Live the Brand with Todd Smith
(highlights from Episode #11 of the Gutsiest Brands podcast)
Check out the latest lessons from our Gutsiest Brands podcast as GutCheck’s Chief Revenue Officer, Jess Gaedeke, sits down with Todd Smith, CMO of Traeger Grills. They talk about building and changing the brand experience through empathy, why being opportunistic can get you ahead, and the importance of “living the brand” when it comes to successful marketing.
Todd remembers when he was nine years old, and Nike first launched Air Jordans. He says, “I remember where I was when that ad came out…I remember going to my Michael Jordan basketball camp in Chicago and wearing my Air Jordans with every other kid there. That connection was real and it’s something that probably started it all for me and probably sent me into the career that I’m in today.” That personal connection to a brand and experiencing it with a community is something Todd feels is integral to cultivating a successful brand experience and marketing strategy. From vitaminwater and Lebron James, to Powerade and Talladega Nights, Todd has pretty much experienced it all in his marketing career. Here’s a taste of what he shared with us…
Takeaway #1 – Fighter Brands Need to Take Advantage of All Resources
Back in the early 2000s, Todd landed an internship with Coca-Cola and ended up working on the Powerade brand. “It was a fighter brand at the time. It had less than 10% of the sports drink category. My project was, all right, we’re a fighter brand; how do you think differently? The great thing about a fighter brand is that you can move quicker, take bigger risks.” For Coke, this meant revamping and rethinking their distribution strategy to partner with McDonald’s to include Powerade as a fountain drink option. “The real opportunity was to take advantage of other resources that maybe were a strength for you that your competitor didn’t have.” Todd says it’s important to look for those advantages and use them.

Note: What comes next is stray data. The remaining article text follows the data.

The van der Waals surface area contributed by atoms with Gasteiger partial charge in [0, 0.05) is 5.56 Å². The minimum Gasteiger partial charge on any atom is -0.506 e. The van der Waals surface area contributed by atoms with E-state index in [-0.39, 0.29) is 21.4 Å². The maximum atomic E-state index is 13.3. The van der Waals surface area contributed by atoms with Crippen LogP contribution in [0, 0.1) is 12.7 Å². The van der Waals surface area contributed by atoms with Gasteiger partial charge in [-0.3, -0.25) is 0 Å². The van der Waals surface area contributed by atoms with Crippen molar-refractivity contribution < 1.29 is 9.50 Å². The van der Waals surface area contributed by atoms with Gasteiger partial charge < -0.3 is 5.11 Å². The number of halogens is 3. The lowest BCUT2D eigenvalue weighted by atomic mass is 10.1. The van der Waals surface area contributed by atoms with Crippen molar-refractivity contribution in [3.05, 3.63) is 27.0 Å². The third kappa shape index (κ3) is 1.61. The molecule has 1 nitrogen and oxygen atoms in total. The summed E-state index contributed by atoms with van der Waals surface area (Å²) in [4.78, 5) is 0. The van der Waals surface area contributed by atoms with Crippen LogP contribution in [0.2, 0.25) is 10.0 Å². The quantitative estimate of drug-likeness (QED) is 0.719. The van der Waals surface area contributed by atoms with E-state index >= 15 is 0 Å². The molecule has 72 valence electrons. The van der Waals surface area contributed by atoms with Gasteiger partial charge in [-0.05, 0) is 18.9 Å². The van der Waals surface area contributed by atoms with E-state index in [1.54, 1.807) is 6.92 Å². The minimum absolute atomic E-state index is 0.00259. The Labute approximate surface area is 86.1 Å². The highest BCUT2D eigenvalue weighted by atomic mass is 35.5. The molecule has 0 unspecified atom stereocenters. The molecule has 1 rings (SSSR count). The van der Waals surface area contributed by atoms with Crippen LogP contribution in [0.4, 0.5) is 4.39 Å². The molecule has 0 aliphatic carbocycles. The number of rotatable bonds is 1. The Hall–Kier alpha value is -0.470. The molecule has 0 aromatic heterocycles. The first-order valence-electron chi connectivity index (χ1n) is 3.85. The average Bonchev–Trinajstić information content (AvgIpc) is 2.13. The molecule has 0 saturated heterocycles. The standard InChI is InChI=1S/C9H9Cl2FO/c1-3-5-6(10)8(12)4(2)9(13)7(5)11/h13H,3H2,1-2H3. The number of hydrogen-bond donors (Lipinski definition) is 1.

Takeaway #2 – Empathy Comes from Knowing Your Audience
When Todd started at Traeger, he realized their audience was different. “It’s a passionate group of consumers – these are consumers that get Traeger tattoos and name their kids Traeger.” In order for them to continue disrupting the outdoor appliance category and introduce a new and different approach to weekend grilling, it was imperative that Traeger continue to get to know the audience. “It’s really looking at consumers, the consumer journey, understanding how people cook. What the opportunities are, really having empathy for them and designing products that are centered around that consumer experience.” By making this the focus of their strategy, Traeger has seen the success firsthand. “We see extremely high Net Promoter scores. We see, 80% of our consumers refer six or more people to the brand, and I think a lot of that starts with the consumer – creating disruptive, engaging products that really create a better experience for them.” Differentiating the way consumers experience your brand engages your community and makes them want to share the experience with friends.
Takeaway #3 – Garden Your Community
Todd views the existing brand community as a garden to cultivate. “The community is kind of off on its own. There’s a lot going on, a lot of conversation about what people are cooking, discussions about products, different points of view and debate around different styles of cooking.” Instead of trying to dictate or change the narrative, Traeger leans into what’s already there. “What we look at is we want to be part of the conversation. We don’t want to drive it because we feel like the community does an amazing job of that, but we try to think of different things we can do to spark the community.” He says they think of it as catnip for the community. For example, the Traeger team decided to host an annual ‘Traeger Day’ where owners come together and cook for family and friends, then share in the community channels. “It comes back to our larger mission, which is bringing people together to create a more flavorful world.”